That sentiment is what persuaded five of the seven city councilors to vote in favor of the shelter. Salt Lake City Councilman Chris Wharton said the vote was "difficult." On one hand, the city will be tasked with an extra burden that could worsen issues within its west side; on the other hand, it may end up a "life or death" situation for many homeless individuals if the state doesn't have an emergency winter shelter.
"Ultimately, I don't think we, as a group of electeds, can have people potentially freezing to death on the streets of our city," Wharton said. "It is a national epidemic, but ... Salt Lake City steps up and does this every year because our residents value and understand that this is a crisis that we have to at least do our part and try and protect."
The Salt Lake Valley Coalition to End Homelessness said the new space will have "on-site 24/7 security, shuttles to transport clients, meals and connections to other services." It says there will be 300 available overflow beds available through April 2022.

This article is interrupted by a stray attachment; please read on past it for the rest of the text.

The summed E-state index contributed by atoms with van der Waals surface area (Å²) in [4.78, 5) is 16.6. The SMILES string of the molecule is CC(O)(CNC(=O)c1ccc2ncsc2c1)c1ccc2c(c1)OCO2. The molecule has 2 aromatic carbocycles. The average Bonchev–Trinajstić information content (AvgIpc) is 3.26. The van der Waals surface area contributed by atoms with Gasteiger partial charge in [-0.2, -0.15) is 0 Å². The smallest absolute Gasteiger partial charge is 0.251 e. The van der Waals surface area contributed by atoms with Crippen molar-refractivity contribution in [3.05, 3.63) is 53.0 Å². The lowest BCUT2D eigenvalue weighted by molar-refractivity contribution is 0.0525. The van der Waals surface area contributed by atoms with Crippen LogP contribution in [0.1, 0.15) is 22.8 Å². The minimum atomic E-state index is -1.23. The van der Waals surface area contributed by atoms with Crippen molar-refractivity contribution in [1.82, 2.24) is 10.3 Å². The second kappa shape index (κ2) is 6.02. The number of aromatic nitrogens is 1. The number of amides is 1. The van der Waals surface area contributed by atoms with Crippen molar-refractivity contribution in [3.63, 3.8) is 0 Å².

That figure includes motel vouchers in other cities and mats at St. Vincent de Paul Dining Hall and the Weigand Homeless Resource Center.
"We know there are many stakeholders involved in developing these solutions and we are committed to being good partners to ensure we provide consistent care for individuals experiencing homelessness in collaboration with the surrounding community," the coalition wrote in a statement. "We know the neighborhoods in the vicinity have faced many pressures over the years and we look forward to working with the community as we serve our most vulnerable residents this winter."
Meanwhile, Mendenhall asserts that more needs to be done in the future so that Salt Lake City isn't forced to cover the costs of emergency shelters alone. She said homeless shelter beds need to be distributed among other cities in the county, and Salt Lake City needs to get "adequate" state funding for public safety costs associated with taking on the shelter, which otherwise fall on the city taxpayers.
While frustrated by the process, the mayor said she still applauds the city council's vote given the circumstances.
"This action will save lives," she said. "But I know that we all agree that residents and businesses in Salt Lake City deserve a more balanced path forward."